January 21, 2017
Rev. Fritz Nelson – First Presbyterian, Columbiana; First United Presbyterian EP
The word of the Lord came to Jonah a second time …
A second time because the first time Jonah had run off. A second time because God has dragged Jonah back, where he now laid sprawled on the beach covered in whale puke. A second time because when it comes to prophets, Jonah was among the most reluctant ever known.
One of the most reluctant prophets ever known – also one of the most successful. Jonah peels himself off the beach and goes to Ninevah. Striding the length and breadth of the great city, Jonah preaches with such eloquence, such conviction, such urgency the entire city repents of its sins, turns toward God and seeks the Lord’s salvation. And God, who had considered destroying the city, relents.
The world has known great preachers, but never has there been a preacher greater than Jonah. Never has one led so many people to salvation at one time. Yet Jonah’s heart doesn’t match his words. As God showers the Assyrians with mercy, Jonah shoots bullets of hatred back toward heaven.
“O Lord!” he prays, “Is not this what I said while I was still in my own country? That is why I fled in the beginning; for I knew you were a gracious God, and merciful, slow to anger and abounding in steadfast love and ready to relent from punishing.”
Jonah hated the Assyrians. He detested them. From his youth growing up near the sea of Galilee, Jonah had heard horror stories of the Assyrian’s wicked ways. Possibly he’d had friends or family members or distant relatives killed by their armies. If he had lived long enough, he would have seen the Assyrians destroy his village, carry off and kill his people, nearly eradicate Jewish identity and culture.
The Assyrians were one of ancient Israel’s fiercest and cruelest enemies. If the Israelites were God’s chosen people than the Assyrians were to be God’s most detested people. Jonah going to the Assyrian capital of Ninevah would have been like the great revival preacher Billy Graham going to Moscow at the height of the cold war, not in 1992 when he did go, but back in the 1950’s or 60’s when his sermons routinely cited Russia and communism among the great threats facing humanity.
Jonah had only hatred and vitriol for the Assyrians. He did not want them to be saved. But God had only love for them. God yearned for their salvation.
Centuries after Jonah’s great revival, Jesus would walk the same hills Jonah had walked only now mothers told stories about the evil Romans instead of the Assyrians. One day, as Jesus walks along the Sea of Galilee he spots his friend Andrew and his brother Peter. Their friends James and John mend their nets not far away. Five young Jewish men, about the same age, from the same place, with the same convictions, of the same gender. A perfect club. A perfect set of companions for an adventure.
Jesus calls to them with a promise: “Come, follow me. I will make you fish for people.” Jesus conveniently fails to mention how uncomfortable that journey would become – how, as God had called Jonah before them, they would be called from ministering to people like them to ministering among – and even with – people they’d been taught to avoid, to distrust, even to hate.
In Jesus’ day devout Jewish men took great pains to only associate with those just like them – equally pius, equally devout, equally following the law, equally Jewish, equally male, equally clean. Lepers, tax collectors, Samaritans, Roman soldiers, women, the poor, anyone seen to be in any way different or not blessed by God – those were to be avoided at all costs. Yet Jesus’ disciples would come back from an errand and find Jesus chatting with a Samaritan woman at a well. Or eating at the house of a tax collector. Or healing the daughter of a Roman soldier. Or accepting the ministrations of a “fallen” woman. Talk about awkward! Talk about uncomfortable!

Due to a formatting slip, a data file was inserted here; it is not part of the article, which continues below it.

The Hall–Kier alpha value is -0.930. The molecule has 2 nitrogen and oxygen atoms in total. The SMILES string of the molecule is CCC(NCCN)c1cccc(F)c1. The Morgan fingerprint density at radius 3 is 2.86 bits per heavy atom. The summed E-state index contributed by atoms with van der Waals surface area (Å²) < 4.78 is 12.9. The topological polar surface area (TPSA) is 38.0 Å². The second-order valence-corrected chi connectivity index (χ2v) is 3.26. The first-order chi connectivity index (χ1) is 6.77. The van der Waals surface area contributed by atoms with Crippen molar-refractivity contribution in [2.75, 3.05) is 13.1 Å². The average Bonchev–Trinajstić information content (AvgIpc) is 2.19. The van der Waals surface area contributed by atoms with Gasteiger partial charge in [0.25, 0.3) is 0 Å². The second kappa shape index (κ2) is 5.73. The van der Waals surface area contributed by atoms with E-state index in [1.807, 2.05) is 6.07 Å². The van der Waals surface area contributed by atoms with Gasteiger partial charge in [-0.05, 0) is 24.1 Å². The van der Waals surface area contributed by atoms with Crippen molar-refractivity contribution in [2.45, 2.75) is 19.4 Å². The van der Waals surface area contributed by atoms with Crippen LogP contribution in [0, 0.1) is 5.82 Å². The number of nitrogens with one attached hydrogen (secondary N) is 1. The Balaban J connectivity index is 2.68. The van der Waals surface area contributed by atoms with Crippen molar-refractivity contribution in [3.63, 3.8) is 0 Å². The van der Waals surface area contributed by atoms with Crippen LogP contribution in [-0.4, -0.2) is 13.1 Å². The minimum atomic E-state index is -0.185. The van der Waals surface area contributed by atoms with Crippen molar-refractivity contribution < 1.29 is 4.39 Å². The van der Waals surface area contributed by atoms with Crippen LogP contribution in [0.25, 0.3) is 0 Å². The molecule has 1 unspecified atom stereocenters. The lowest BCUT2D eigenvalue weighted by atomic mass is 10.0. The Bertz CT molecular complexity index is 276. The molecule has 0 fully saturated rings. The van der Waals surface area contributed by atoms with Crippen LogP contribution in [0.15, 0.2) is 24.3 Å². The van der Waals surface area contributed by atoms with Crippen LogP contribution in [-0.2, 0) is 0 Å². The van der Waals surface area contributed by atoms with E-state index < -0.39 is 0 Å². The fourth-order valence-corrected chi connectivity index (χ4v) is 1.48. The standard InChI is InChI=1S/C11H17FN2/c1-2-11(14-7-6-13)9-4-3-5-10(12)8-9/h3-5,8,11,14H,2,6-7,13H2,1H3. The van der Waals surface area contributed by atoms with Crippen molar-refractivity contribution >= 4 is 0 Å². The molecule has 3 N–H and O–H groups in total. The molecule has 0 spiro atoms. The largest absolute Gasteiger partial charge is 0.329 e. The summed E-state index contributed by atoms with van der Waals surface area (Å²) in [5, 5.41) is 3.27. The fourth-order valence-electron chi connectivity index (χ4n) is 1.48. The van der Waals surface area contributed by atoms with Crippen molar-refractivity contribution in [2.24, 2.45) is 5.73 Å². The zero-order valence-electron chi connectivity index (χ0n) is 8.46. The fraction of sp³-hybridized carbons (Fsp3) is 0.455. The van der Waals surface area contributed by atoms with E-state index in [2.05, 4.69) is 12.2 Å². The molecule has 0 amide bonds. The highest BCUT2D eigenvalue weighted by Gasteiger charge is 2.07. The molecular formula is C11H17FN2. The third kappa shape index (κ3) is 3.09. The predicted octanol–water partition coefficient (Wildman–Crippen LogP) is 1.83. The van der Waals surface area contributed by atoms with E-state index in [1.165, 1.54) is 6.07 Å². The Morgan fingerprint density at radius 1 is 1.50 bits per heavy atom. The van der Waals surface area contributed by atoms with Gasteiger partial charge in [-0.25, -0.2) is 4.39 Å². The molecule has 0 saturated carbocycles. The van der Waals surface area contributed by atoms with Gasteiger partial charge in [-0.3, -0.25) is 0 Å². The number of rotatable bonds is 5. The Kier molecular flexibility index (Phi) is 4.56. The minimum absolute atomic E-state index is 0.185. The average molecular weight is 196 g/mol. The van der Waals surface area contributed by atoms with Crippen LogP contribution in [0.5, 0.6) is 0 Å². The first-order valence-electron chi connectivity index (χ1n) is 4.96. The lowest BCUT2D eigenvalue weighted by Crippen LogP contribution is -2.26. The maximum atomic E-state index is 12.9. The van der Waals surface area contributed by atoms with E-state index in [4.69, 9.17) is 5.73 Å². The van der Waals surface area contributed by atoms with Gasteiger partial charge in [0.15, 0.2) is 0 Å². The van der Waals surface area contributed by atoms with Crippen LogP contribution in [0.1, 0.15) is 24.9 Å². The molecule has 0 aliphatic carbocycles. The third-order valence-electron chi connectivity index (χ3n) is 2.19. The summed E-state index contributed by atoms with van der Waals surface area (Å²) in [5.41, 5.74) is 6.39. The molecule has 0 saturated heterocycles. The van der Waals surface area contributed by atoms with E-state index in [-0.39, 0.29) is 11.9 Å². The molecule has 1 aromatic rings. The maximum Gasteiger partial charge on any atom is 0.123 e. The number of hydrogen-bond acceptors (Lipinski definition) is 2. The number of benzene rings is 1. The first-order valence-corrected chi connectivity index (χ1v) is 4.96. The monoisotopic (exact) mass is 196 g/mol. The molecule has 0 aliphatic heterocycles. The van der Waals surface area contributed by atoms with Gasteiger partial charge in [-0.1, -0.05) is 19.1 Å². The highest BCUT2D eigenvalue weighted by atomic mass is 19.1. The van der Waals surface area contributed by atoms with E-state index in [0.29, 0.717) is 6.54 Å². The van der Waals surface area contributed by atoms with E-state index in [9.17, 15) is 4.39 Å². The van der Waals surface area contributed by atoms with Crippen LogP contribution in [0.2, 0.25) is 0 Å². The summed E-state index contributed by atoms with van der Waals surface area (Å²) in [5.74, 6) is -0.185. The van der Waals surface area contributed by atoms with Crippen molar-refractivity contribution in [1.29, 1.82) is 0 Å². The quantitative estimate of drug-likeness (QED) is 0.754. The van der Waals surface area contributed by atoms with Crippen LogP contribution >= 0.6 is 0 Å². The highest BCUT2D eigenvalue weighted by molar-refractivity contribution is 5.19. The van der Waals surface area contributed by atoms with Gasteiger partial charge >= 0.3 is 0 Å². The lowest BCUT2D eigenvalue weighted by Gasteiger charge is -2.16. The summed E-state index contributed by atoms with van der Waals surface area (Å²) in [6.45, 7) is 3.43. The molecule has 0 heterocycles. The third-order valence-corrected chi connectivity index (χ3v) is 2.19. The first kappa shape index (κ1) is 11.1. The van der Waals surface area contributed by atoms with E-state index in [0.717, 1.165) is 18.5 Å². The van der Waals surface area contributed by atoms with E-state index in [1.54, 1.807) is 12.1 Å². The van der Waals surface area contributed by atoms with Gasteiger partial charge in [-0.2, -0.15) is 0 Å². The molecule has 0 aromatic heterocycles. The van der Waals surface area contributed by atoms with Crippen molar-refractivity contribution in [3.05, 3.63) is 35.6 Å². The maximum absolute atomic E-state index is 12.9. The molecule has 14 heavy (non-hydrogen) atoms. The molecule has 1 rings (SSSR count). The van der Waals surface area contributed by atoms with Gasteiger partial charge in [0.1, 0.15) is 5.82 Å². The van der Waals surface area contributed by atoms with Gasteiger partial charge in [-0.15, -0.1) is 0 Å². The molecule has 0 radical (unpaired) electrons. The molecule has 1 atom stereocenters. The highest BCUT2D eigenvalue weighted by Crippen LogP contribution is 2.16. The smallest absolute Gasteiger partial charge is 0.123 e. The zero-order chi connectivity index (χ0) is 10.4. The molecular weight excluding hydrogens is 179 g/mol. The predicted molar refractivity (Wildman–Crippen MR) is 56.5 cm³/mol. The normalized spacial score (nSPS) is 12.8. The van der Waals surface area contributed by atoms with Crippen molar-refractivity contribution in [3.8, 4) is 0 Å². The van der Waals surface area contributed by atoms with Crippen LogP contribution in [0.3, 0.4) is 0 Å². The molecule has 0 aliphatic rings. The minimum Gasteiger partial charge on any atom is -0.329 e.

I wonder if Peter would have followed Jesus if he’d known how much he’d be stretched and challenged by a savior who ignored boundaries of class, status, culture and even religion to bring God’s grace to all who yearned for a new life. I wonder how many disciples left because Jesus went too far – too far by blessing tax collectors, too far by allowing women to sit at his feet, too far by challenging those who saw God’s grace limited to those who looked like them, spoke like them, believed like them, voted like them, dressed like them, talked like them.
Years ago I had the privilege of preaching at a church in the Shenandoah mountains on the far edge of suburban Washington, DC. The congregation had been planted a few years before my visit and was struggling. We missed, the pastor told me. We should have put the church on the other side of the interstate – where the houses were nicer, the neighbors whiter, and richer, and better educated. Where the neighbors were more, well, Presbyterian.
Or maybe God had placed the congregation exactly where it needed to be. Maybe by planting their church in their personal Nineveh God called them into a ministry of discomfort, a ministry of grace so profound it expands boundaries, a ministry where we reach out to our neighbor and our neighbor reaches back and together we grow in relationship with God. A relationship defined by nothing except the profound love of a God so gracious, so merciful, so slow to anger, so abounding in steadfast love that all human boundaries and barriers fall away.
How often, when faced with God’s call for boundary transcending grace, do we run the other way? How often do we allow God to stretch us – to discomfort us – so we become a people, a community, radically defined by God’s radical, boundary transcending grace?